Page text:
In the first two tournaments of the 2009/2010 season Davis failed to qualify for the televised stages as he lost 4–5 against Matthew Selt in the Shanghai Masters and 0–5 against Mark Davis in the Grand Prix. In the next tournament, the UK Championship, he defeated Michael Judge 9–7 to set up a first round match against Hendry, which he lost 6–9. Davis started 2010 by failing to qualify for the Welsh Open and the China Open, losing 2–5 against Dominic Dale and 3–5 against Mike Dunn respectively in the final qualifying round. In March he qualified for the World Championship for a record 30th time by defeating Adrian Gunnell 10–4.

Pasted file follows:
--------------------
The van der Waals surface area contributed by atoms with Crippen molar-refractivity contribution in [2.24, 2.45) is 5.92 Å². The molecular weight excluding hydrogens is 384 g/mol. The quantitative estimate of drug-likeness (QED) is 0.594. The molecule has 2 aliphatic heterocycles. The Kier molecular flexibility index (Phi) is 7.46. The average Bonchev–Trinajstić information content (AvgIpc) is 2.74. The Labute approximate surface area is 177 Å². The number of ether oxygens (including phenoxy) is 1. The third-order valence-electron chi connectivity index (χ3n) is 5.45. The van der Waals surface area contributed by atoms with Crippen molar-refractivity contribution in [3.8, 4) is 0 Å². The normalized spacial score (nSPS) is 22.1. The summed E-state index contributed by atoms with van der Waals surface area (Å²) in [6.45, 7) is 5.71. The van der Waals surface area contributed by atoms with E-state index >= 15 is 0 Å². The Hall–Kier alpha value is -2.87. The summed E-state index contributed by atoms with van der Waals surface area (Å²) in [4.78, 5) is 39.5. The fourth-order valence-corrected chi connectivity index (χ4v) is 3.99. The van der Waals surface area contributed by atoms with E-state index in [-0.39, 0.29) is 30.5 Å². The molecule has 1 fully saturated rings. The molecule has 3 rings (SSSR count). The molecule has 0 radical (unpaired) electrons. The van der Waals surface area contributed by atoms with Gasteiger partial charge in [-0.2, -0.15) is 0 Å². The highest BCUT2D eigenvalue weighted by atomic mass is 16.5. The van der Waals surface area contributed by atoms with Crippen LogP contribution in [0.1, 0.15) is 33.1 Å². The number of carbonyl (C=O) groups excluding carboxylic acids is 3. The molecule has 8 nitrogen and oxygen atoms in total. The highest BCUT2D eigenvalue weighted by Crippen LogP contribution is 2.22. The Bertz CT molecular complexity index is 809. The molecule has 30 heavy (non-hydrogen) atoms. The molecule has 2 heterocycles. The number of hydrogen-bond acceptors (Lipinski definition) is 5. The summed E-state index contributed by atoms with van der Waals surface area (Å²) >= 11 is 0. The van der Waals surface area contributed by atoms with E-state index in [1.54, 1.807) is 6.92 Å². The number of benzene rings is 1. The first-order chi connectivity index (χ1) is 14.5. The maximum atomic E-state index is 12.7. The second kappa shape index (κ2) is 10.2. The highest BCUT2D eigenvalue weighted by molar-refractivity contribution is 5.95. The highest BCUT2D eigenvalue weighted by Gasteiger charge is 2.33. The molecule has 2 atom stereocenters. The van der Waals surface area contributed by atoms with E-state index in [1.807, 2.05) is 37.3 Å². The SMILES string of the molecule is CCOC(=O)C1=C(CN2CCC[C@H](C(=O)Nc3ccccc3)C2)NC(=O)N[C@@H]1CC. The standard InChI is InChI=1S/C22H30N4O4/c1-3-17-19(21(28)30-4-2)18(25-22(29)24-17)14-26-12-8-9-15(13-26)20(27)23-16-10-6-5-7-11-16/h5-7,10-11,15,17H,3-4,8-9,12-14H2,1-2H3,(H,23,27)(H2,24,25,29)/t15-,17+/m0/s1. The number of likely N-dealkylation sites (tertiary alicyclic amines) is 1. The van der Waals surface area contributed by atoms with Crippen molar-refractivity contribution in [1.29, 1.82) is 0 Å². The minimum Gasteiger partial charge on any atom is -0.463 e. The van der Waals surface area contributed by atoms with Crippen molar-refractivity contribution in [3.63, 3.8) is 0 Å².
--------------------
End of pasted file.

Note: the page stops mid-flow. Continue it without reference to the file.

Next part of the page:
In the first round Davis defeated Mark King 10–9, becoming, at the age of 52, the oldest player to win a match at the Crucible since Eddie Charlton beat Cliff Thorburn in 1989. In the second round against defending champion John Higgins, a 1–20 favourite, Davis led 6–2 after the first session, 9–7 after the second session, and ultimately won 13–11, a win Clive Everton described as "the greatest upset in the 33 years the Crucible has been hosting the championship." This made him the oldest world quarter-finalist since Charlton in 1983. In the quarter-final match against Australian Neil Robertson, Davis recovered from a 2–12 deficit to force the match into the third session, eventually losing 5–13. On 29 April 2010, to mark the 25th anniversary of their black-ball final of 1985, Davis appeared with Taylor before the beginning of the first semi-final, to stage a humorous re-enactment of their historic final frame. Taylor entered the arena wearing a pair of comically oversized glasses, while Davis arrived sporting a red wig.